9

When coding in Kotlin/Java, I stumbled onto something rather odd while using casting and generics. It seems to be possible to have the type system believe a list is of the type List<Foo>, while it is actually a List<Object>.

Can anyone explain to me why this is possible?

Here is an example in both Kotlin and Java of the issue:

Example in Kotlin

fun <T> test(obj: Any): List<T> {
    val ts = ArrayList<T>()
    ts.add(obj as T)
    return ts
}

fun <T> test2(obj: Any): T {
    return obj as T
}

fun <T> test3(obj: Any): List<T> {
    val ts = ArrayList<T>()
    ts.add(test2(obj))
    return ts
}


fun main(args: Array<String>) {
    val x = test<Double>(1) // Returns a list of Integers and doesn't error
    println(x)

    val y = test2<Double>(1) // Casts the Int object to a Double.
    println(y)

    val z = test3<Double>(1) // Returns a list of Integers and doesn't error.
    println(z)
}

Example in Java

public class Test {
    public static <T> List<T> test(Object obj){
        ArrayList<T> ts = new ArrayList<>();
        ts.add((T) obj);
        return ts;
    }

    public static <T> T test2(Object obj){
        return (T) obj;
    }

    public static <T> List<T> test3(Object obj){
        ArrayList<T> ts = new ArrayList<>();
        ts.add(test2(obj));
        return ts;
    }


    public static void main(String[] args) {
        List<Double> x = test(1); // Returns a list of Integers and doesn't error
        System.out.println(x);

        // Double y = test2(1); // Errors in java an Integers cannot be converted into a Double.
        // System.out.println(y);

        List<Double> z = test3(1); // Returns a list of Integers and doesn't error.
        System.out.println(z);
    }
}
6
  • Hm, this works in both OpenJDK and Java SE, so doesn't seem to be an implementation issue in either of those.
    – Midgard
    Aug 20 '17 at 15:51
  • 3
    I think you will get unchecked warning when compiling.
    – aristotll
    Aug 20 '17 at 15:53
  • It compiles fine, but throws a ClassCastException at runtime: Aug 20 '17 at 15:54
  • 1
    The generic is only compile time safety because of type erasure. If you just ignore the warning, than a runtime ClassCastException is understandable.
    – aristotll
    Aug 20 '17 at 15:57
  • 2
11

Java doesn't have reified generics. That is, generic information does not exist at runtime, and all generic code is "simplified" by a process called erasure. The compiler throws in casts when generic types are known to ensure correctness. You can't cast to a generic type, then, as generic types don't exist enough for the runtime to know whether a value is one or not, and this is why javac yells at you for doing this, because it knows you are asking the JVM to do something it cannot possibly do, introducing runtime unsafety.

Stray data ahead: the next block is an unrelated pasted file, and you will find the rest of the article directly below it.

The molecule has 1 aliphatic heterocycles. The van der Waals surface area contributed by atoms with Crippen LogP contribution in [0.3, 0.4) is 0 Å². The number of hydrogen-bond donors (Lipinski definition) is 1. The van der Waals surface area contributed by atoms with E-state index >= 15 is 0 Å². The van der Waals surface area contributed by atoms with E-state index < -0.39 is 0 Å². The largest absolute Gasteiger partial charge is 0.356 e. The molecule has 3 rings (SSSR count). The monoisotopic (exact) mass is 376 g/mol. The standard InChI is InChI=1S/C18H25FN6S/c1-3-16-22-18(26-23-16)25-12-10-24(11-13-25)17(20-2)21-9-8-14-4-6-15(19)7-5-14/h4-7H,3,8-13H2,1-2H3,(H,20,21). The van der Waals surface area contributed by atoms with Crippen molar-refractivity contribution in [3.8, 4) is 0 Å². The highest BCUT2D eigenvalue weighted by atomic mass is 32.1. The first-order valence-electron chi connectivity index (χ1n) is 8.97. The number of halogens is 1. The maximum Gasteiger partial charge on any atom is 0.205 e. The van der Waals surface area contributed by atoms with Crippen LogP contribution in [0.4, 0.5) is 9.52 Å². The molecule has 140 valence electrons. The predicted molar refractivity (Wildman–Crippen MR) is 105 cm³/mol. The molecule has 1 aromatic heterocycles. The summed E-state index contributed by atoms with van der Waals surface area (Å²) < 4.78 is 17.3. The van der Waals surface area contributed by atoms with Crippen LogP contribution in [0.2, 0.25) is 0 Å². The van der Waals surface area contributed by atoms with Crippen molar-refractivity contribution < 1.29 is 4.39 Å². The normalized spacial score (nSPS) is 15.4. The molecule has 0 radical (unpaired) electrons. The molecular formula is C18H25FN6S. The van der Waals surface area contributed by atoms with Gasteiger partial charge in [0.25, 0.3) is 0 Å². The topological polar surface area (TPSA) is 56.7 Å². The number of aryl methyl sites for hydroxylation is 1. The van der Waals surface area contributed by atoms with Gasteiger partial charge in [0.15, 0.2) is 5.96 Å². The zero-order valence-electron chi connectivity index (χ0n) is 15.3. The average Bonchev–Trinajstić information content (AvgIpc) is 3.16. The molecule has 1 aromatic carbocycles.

public class Test {
    public static List test(Object obj) { // generic types => erasure = raw types
        ArrayList ts = new ArrayList();
        ts.add(obj); // No cast: List.add has erasure (Ljava.lang.Object;)V
        return ts;
    }

    public static Object test2(Object obj) { // T is unbounded => erasure = Object
        return obj; // No cast: all types <: Object
    }

    public static List test3(Object obj) {
        ArrayList ts = new ArrayList();
        ts.add(test2(obj)); // Note: we don't know what T is, so we can't cast to it and ensure test2 returned one.
        return ts;
    }


    public static void main(String[] args) {
        List x = test(1); // Returns a list and doesn't error
        System.out.println(x);

        Double y = (Double) test2(1); // Errors in java as an Integer cannot be converted into a Double
        // This is because the compiler needs to insert casts to make generics work
        System.out.println(y);

        List z = test3(1);
        // Unlike y, there isn't a cast in test3 because test3 doesn't know what T is, so the Integer passes through, uncast, into a List<Double>.
        // The JVM can't detect this, because it doesn't even know what a List<Double> is.
        System.out.println(z);
    }
}

Note how test2 erases to a glorified identity function, causing test3 to do exactly the same thing as test1, but with a level of indirection.

1
  • Thank you for your answer. Adding reified in Kotlin to the generic type seems to make it typesafe again. In Java there is no way of doing this typesafe. Aug 20 '17 at 16:19
5

Compiler issues a warning when unchecked cast to T is performed. When there is a such warning in your program type safety is not guaranteed. So the behavior you see is expected.

-3

Try changing the second test like that:

    Double y = test2(1.0);
    System.out.println(y);

In your code test2(1), the argument 1 is autoboxed into an Integer, which cannot be cast into a Double.

0

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